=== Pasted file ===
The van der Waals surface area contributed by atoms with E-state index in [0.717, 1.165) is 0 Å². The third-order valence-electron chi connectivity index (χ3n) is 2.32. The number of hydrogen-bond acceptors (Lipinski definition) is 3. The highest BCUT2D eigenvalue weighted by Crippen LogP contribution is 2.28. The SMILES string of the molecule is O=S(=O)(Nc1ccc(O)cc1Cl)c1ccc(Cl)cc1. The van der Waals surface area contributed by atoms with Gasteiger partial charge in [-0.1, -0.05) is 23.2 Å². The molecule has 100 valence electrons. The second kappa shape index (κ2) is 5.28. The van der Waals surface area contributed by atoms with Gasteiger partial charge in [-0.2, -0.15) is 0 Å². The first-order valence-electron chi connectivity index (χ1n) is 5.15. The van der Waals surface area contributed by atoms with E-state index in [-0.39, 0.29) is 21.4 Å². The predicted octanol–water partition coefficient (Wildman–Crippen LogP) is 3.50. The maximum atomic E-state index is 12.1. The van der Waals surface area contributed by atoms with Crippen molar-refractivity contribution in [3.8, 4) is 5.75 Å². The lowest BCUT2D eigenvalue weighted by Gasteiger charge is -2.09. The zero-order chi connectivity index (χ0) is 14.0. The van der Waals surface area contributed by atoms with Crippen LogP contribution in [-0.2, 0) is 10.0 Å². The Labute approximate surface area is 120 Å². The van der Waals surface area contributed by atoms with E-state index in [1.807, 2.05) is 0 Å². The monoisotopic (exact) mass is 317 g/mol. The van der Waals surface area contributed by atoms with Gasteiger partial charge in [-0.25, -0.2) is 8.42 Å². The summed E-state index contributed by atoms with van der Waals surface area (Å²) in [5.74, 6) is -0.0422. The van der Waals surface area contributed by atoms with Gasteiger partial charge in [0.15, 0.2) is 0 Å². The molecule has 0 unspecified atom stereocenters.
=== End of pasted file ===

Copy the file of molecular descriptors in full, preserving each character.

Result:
The van der Waals surface area contributed by atoms with E-state index in [0.717, 1.165) is 0 Å². The third-order valence-electron chi connectivity index (χ3n) is 2.32. The number of hydrogen-bond acceptors (Lipinski definition) is 3. The highest BCUT2D eigenvalue weighted by Crippen LogP contribution is 2.28. The SMILES string of the molecule is O=S(=O)(Nc1ccc(O)cc1Cl)c1ccc(Cl)cc1. The van der Waals surface area contributed by atoms with Gasteiger partial charge in [-0.1, -0.05) is 23.2 Å². The molecule has 100 valence electrons. The second kappa shape index (κ2) is 5.28. The van der Waals surface area contributed by atoms with Gasteiger partial charge in [-0.2, -0.15) is 0 Å². The first-order valence-electron chi connectivity index (χ1n) is 5.15. The van der Waals surface area contributed by atoms with E-state index in [-0.39, 0.29) is 21.4 Å². The predicted octanol–water partition coefficient (Wildman–Crippen LogP) is 3.50. The maximum atomic E-state index is 12.1. The van der Waals surface area contributed by atoms with Crippen molar-refractivity contribution in [3.8, 4) is 5.75 Å². The lowest BCUT2D eigenvalue weighted by Gasteiger charge is -2.09. The zero-order chi connectivity index (χ0) is 14.0. The van der Waals surface area contributed by atoms with Crippen LogP contribution in [-0.2, 0) is 10.0 Å². The Labute approximate surface area is 120 Å². The van der Waals surface area contributed by atoms with E-state index in [1.807, 2.05) is 0 Å². The monoisotopic (exact) mass is 317 g/mol. The van der Waals surface area contributed by atoms with Gasteiger partial charge in [-0.25, -0.2) is 8.42 Å². The summed E-state index contributed by atoms with van der Waals surface area (Å²) in [5.74, 6) is -0.0422. The van der Waals surface area contributed by atoms with Gasteiger partial charge in [0.15, 0.2) is 0 Å². The molecule has 0 unspecified atom stereocenters.